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Posted about 5 years ago
I really need to vent and ask for help.
I am a new nurse....RN for two years working for 1. Already during most of that time I am a charge nurse. Usually a small team, wonderful team/staff. I work on the rehab floor. great therapist, pt,ot, and their assistance. when we get slammed with admits, discharges, pts. on EXTREME faLL RISK....meaning if thier light IF their light goes off RUN...or they will...and possibly fall.
scenerio: I'm on top of it, I am an adrenaline junkie, I love to be going and keeping busy. The distractions have cost me some mistakes. All of which have been on d/c paper work (medications) we had four people out of 10 pts on fall risk, one was hallucinating, and very combative, one on one or two on one supervision was needed not only for his safety our safety and he had a s/p cath he kept trying to pull out. staff meeting was going: Doctor was there; im trying to keep everything ok and safe and work on d/c orders and waiting for prescriptions from dr. so I could write them all down and get going on it.
visitors were helping with this one pt so he would not hurt himself or others, I could kinding lead them to their rooms for their safety and hospitals d/t potential law suits.
hoping and praying this guy could get a pysch eval because we were not staffed for him. long story shorter, we did and he did not get accpeted because that doctor was out of town. (thankgsgiving week)
They came out of the meeting my supervisor handed me the prescription....1 for norco that was it. I had to write out all the others and call them in while all this was going on. I did delagate...I'm learning, I had a new lpn write out the reason for medications so I could talk to family members of pt being d/c'd.
I went over with them all the meds what they were for, and told them the doctor's office was closed to make sure and make an appointment to find out when he wanted her to stop taking the antibiotic. ok, done deal.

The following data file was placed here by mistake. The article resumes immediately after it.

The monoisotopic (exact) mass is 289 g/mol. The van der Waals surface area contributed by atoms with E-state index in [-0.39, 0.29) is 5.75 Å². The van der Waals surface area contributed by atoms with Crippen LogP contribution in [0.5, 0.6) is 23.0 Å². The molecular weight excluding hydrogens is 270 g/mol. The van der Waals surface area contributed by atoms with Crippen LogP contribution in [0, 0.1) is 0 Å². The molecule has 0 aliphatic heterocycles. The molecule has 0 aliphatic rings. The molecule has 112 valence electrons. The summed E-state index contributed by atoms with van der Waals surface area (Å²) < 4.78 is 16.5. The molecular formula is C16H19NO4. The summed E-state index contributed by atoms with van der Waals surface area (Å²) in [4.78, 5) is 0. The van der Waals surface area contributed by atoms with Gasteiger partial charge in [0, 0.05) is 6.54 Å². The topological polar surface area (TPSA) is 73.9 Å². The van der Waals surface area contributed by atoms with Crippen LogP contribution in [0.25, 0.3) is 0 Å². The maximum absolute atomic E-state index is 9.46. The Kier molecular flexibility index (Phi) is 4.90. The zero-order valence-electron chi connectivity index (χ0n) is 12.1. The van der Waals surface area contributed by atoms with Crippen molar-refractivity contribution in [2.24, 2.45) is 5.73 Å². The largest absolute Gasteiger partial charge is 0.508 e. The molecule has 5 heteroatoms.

I gave them the paper work, I didn't read what the lpn was writing I was already doing the teaching, sent them out the door.
after I was clearning up the whirlwind, still trying to cover the gentlemen who was "out there" I was going through all the charts and noticed the dr. had along with that 1 prescripition had d/c'd the antibiotic, which they already got filled and cost them 80 dollars.
it was also brought to my attention some of the drug info on the d/c list was wrong, but I am responsible for it.
what lessons...I am just hating myself today wondering if I should still be a nurse. I realize....LOOOOK AT THE CHART FIRST....so what if the pt was already waiting 2 hours to go home it might be another 2. and doulbe check what someone else writes.
I realize ALLLLLLL the places I screwed up.....
I got written up, I have to do some drug cards with in 90 days or they will release me.
I am really frustrated with my supervisor for not stepping in and helping when she saw we were all sinking doing the best we could. but it was her day to be off early and she left. I know...
I think my biggest lesson is my license is up to me, I am on my own out there no one is there with me to help me.
hope that makes since.
31 postsback to top
| Posted about 5 years ago
Well, vent away breezerRN!
I understand what you are saying. Just last week I was faced with the excess work load and no support from the boss or corporate. They didn't seem to care about my license, my time, or my workload. After venting on here myself, I was able to make a sound decision due to all the great assistance I received on this forum from very knowledgable nurses!
What I did realize is that YOU are responsible for your own license. Nobody out there will protect it like you will. When you delegate jobs to others, you are in fact responsible for whatever they do, so it is a good practice to verify that all work has been done correctly. A sign that hung on my wall said..."Trust but Verify"
I feel that your supervisor should have helped you be it she stepped out on the floor and physically gave you a helping hand or to have found someone who could have come to your assistance...at least to get you over that rough period. The LPN was new to nursing or new to the unit? I would say if it was me working with a new nurse, I would have tried to check her work even if it meant stepping away from what you were doing even for a few minutes.
Prioritize your work when it gets like that. Take care of any urgent matter. Safety first! The one hallucinating and very combative with one on one or two on one supervision would seem to be a high priority followed by the high risk falls. Paperwork can always wait. Nothing will happen to the paper if it doesn't get done right away, but the patient care will matter if it doesn't get completed.
DO NOT doubt youself!! You should be a nurse and do not fill you mind or conscious with those thoughts of doubt. I can tell from your post that you are an excellent and caring RN and your patients are lucky to have you!
Hope I was able to help you a little. What I mentioned above is what I would personally do from my experience as an LPN management position.